Then I looked, and I heard the voice of many angels around the throne and the living creatures and the elders; and the number of them was myriads of myriads, and thousands of thousands, saying with a loud voice, “Worthy is the Lamb that was slain to receive power and riches and wisdom and might and honor and glory and blessing.” And every created thing which is in heaven and on the earth and under the earth and on the sea, and all things in them, I heard saying, “To Him who sits on the throne, and to the Lamb, be blessing and honor and glory and dominion forever and ever.” (Revelation 5:11-13)

Posted in discernment, paths, satan

The old paths

By Elizabeth Prata

Thus says the LORD: “Stand by the roads, and look, and ask for the ancient paths, where the good way is; and walk in it, and find rest for your souls. But they said, ‘We will not walk in it.’ (Jeremiah 6:16)


Watch the path of your feet And all your ways will be established. (Proverbs 4:26)

In all your ways acknowledge him, and he will make straight your paths. (Proverbs 3:6)

My foot has held fast to his steps; I have kept his way and have not turned aside. (Job 23:11)

All our righteous walking with Jesus is not without intervention by angels, strength of the Holy Spirit, and the will of God, because satan the adversary always tries to hinder us. He attempts to knock us off the path. He works to misdirect us.

because we wanted to come to you—I, Paul, again and again—but Satan hindered us. (1 Thessalonians 2:18)

Gill’s Exposition says of the Thessalonians verse,

Satan does all he can to hinder the preaching of the Gospel, the hearing of the word, the profession of religion, and the saints coming together, and having spiritual conversation with each other; being, as his name “Satan” signifies, an enemy to Christ and his interest, and to the souls of men: indeed he can do nothing but by divine permission, nor can he hinder the will of God, and the execution of that, though he often hinders the will of man, or man from doing his will; he hindered the apostle from doing what he willed and purposed, but he did not hinder the will of God, which was that Paul should be employed in other work elsewhere.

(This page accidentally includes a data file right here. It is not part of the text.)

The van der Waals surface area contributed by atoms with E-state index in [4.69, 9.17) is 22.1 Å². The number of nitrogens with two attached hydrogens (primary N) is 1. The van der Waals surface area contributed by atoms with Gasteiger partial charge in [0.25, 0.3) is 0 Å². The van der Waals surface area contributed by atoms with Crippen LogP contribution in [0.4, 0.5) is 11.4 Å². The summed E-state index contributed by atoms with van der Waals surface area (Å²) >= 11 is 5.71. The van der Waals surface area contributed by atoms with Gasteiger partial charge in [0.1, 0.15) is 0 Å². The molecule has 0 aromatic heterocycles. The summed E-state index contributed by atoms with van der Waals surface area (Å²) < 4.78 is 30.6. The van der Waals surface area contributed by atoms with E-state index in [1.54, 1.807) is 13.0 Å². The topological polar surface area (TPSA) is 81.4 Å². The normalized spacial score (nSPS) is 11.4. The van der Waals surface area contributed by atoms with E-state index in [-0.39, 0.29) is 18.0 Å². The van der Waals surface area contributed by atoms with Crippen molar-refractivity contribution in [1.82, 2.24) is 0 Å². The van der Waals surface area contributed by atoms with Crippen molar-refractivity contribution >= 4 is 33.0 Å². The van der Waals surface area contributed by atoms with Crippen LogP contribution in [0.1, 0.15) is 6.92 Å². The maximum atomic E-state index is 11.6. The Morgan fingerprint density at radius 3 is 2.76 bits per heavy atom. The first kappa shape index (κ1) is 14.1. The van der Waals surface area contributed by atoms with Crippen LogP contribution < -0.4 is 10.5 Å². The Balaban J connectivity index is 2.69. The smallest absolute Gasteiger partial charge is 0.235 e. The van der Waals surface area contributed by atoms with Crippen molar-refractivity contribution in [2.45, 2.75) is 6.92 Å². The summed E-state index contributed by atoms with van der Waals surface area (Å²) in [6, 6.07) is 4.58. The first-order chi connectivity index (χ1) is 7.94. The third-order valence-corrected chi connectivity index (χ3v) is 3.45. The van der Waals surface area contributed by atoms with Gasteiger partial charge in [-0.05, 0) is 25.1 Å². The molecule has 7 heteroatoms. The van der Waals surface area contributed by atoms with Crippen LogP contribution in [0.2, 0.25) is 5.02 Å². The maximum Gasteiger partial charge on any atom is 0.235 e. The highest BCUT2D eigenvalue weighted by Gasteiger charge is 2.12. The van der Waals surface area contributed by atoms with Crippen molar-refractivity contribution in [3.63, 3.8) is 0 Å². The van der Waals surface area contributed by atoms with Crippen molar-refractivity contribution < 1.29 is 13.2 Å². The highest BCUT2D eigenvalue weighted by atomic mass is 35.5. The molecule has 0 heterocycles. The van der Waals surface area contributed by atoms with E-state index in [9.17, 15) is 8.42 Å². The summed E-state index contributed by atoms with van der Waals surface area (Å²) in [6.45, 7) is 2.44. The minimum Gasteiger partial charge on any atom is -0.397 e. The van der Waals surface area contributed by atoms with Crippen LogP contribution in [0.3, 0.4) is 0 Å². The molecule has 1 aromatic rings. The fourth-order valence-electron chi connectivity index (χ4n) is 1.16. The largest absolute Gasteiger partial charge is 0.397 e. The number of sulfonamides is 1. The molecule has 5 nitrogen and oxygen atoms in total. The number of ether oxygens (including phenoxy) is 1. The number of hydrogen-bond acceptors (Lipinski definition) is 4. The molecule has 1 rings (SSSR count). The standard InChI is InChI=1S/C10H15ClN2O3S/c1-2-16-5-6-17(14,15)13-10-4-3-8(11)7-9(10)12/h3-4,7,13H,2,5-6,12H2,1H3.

Stay true to the Lord and His ways. Stay in the Word, and stay praying. God promised to those who walk in His paths that they will find rest for their souls. Though as we see in the Jeremiah verse, some refused to walk in His ways.

The old way isn’t the popular way! It is being abandoned daily by people who have decided that new is better. They are leaving the Bible, the old songs of the faith, old fashioned worship, praising the Lord, and preaching. Seeker services are replacing old time worship of the Lord. Yet, God has not changed, Heb. 13:8. I can find no room to change myself. I think I’ll ask for the old paths and walk in them. How about you? The enemies are changing the signs, but the Lord will knows the way. Let’s ask Him and He will lead! (source)


If satan changed the signs on your path, would you still know which way to go?

Posted in theology

Do not grow weary in the doing good

By Elizabeth Prata

And let us not grow weary of doing good, for in due season we will reap, if we do not give up.” (Galatians 6:9)

These days are getting more and more evil. A Christian in an area like ours, the Southern United states, is so far spared the persecution many are experiencing abroad, praise the Lord. However, attitudes toward Christians from secular people are shifting rapidly even here in the so-called ‘Bible belt.’ Though we are only just beginning to be persecuted from the outside, many local churches have been dying from the inside.

Weary traveler by eharsee. reuse allowed

Just as Britain is grappling with the reality that they are a post-Christian nation, a clear look at the US will show that we are too.

Apostasy is rising, which means that people who have called themselves Christians are behaving less and less like our Master and more and more like the world.

Paul warned Timothy to: